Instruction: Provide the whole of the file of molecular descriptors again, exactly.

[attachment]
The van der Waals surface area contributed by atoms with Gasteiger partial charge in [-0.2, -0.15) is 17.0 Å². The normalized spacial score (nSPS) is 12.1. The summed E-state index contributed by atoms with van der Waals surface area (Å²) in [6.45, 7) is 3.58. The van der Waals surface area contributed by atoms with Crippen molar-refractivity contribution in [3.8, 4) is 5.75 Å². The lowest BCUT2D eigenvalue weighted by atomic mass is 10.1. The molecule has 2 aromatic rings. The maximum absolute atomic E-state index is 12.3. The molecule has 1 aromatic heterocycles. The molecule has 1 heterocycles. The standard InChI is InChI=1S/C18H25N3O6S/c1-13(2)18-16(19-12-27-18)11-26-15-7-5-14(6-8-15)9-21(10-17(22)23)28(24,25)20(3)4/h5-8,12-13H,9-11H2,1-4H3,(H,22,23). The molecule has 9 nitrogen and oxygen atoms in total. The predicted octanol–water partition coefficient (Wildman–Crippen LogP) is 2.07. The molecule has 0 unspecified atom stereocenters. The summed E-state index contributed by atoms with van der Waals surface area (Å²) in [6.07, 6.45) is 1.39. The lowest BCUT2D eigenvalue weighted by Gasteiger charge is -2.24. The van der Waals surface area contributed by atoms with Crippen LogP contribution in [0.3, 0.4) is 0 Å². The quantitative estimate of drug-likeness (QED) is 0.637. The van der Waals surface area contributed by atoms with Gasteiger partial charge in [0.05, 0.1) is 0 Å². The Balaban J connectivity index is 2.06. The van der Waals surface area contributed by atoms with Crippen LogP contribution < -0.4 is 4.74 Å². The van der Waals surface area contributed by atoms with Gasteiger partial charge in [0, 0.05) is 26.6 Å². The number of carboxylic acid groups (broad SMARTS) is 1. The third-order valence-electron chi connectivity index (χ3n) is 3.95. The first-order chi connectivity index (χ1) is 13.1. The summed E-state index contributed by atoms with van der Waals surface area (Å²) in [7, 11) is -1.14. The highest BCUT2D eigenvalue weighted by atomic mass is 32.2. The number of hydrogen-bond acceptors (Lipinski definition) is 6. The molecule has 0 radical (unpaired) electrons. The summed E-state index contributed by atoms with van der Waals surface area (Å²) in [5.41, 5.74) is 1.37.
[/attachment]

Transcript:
The van der Waals surface area contributed by atoms with Gasteiger partial charge in [-0.2, -0.15) is 17.0 Å². The normalized spacial score (nSPS) is 12.1. The summed E-state index contributed by atoms with van der Waals surface area (Å²) in [6.45, 7) is 3.58. The van der Waals surface area contributed by atoms with Crippen molar-refractivity contribution in [3.8, 4) is 5.75 Å². The lowest BCUT2D eigenvalue weighted by atomic mass is 10.1. The molecule has 2 aromatic rings. The maximum absolute atomic E-state index is 12.3. The molecule has 1 aromatic heterocycles. The molecule has 1 heterocycles. The standard InChI is InChI=1S/C18H25N3O6S/c1-13(2)18-16(19-12-27-18)11-26-15-7-5-14(6-8-15)9-21(10-17(22)23)28(24,25)20(3)4/h5-8,12-13H,9-11H2,1-4H3,(H,22,23). The molecule has 9 nitrogen and oxygen atoms in total. The predicted octanol–water partition coefficient (Wildman–Crippen LogP) is 2.07. The molecule has 0 unspecified atom stereocenters. The summed E-state index contributed by atoms with van der Waals surface area (Å²) in [6.07, 6.45) is 1.39. The lowest BCUT2D eigenvalue weighted by Gasteiger charge is -2.24. The van der Waals surface area contributed by atoms with Crippen LogP contribution in [0.3, 0.4) is 0 Å². The quantitative estimate of drug-likeness (QED) is 0.637. The van der Waals surface area contributed by atoms with Gasteiger partial charge in [0.05, 0.1) is 0 Å². The Balaban J connectivity index is 2.06. The van der Waals surface area contributed by atoms with Crippen LogP contribution < -0.4 is 4.74 Å². The van der Waals surface area contributed by atoms with Gasteiger partial charge in [0, 0.05) is 26.6 Å². The number of carboxylic acid groups (broad SMARTS) is 1. The third-order valence-electron chi connectivity index (χ3n) is 3.95. The first-order chi connectivity index (χ1) is 13.1. The summed E-state index contributed by atoms with van der Waals surface area (Å²) in [7, 11) is -1.14. The highest BCUT2D eigenvalue weighted by atomic mass is 32.2. The number of hydrogen-bond acceptors (Lipinski definition) is 6. The molecule has 0 radical (unpaired) electrons. The summed E-state index contributed by atoms with van der Waals surface area (Å²) in [5.41, 5.74) is 1.37.